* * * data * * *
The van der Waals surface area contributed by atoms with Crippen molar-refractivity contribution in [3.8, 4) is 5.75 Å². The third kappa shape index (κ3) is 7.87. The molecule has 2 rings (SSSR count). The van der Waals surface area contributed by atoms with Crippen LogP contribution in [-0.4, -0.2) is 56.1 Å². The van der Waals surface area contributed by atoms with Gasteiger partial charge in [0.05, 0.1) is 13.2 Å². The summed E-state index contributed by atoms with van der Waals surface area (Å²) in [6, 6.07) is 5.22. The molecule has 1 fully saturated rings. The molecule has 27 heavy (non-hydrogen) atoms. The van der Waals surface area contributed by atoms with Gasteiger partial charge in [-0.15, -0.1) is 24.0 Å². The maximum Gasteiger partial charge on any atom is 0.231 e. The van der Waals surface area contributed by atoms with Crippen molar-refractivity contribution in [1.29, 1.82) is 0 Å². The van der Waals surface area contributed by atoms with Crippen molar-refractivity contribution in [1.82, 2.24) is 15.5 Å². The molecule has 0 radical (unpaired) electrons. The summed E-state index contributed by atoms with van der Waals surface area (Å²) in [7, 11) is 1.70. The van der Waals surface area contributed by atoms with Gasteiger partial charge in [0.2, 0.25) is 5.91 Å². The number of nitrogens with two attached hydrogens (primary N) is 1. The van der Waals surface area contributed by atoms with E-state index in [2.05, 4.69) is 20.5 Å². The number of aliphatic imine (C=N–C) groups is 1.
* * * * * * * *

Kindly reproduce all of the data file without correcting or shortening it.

The van der Waals surface area contributed by atoms with Crippen molar-refractivity contribution in [3.8, 4) is 5.75 Å². The third kappa shape index (κ3) is 7.87. The molecule has 2 rings (SSSR count). The van der Waals surface area contributed by atoms with Crippen LogP contribution in [-0.4, -0.2) is 56.1 Å². The van der Waals surface area contributed by atoms with Gasteiger partial charge in [0.05, 0.1) is 13.2 Å². The summed E-state index contributed by atoms with van der Waals surface area (Å²) in [6, 6.07) is 5.22. The molecule has 1 fully saturated rings. The molecule has 27 heavy (non-hydrogen) atoms. The van der Waals surface area contributed by atoms with Gasteiger partial charge in [-0.15, -0.1) is 24.0 Å². The maximum Gasteiger partial charge on any atom is 0.231 e. The van der Waals surface area contributed by atoms with Crippen molar-refractivity contribution in [1.29, 1.82) is 0 Å². The van der Waals surface area contributed by atoms with Crippen molar-refractivity contribution in [1.82, 2.24) is 15.5 Å². The molecule has 0 radical (unpaired) electrons. The summed E-state index contributed by atoms with van der Waals surface area (Å²) in [7, 11) is 1.70. The van der Waals surface area contributed by atoms with Gasteiger partial charge in [0.2, 0.25) is 5.91 Å². The number of nitrogens with two attached hydrogens (primary N) is 1. The van der Waals surface area contributed by atoms with E-state index in [2.05, 4.69) is 20.5 Å². The number of aliphatic imine (C=N–C) groups is 1.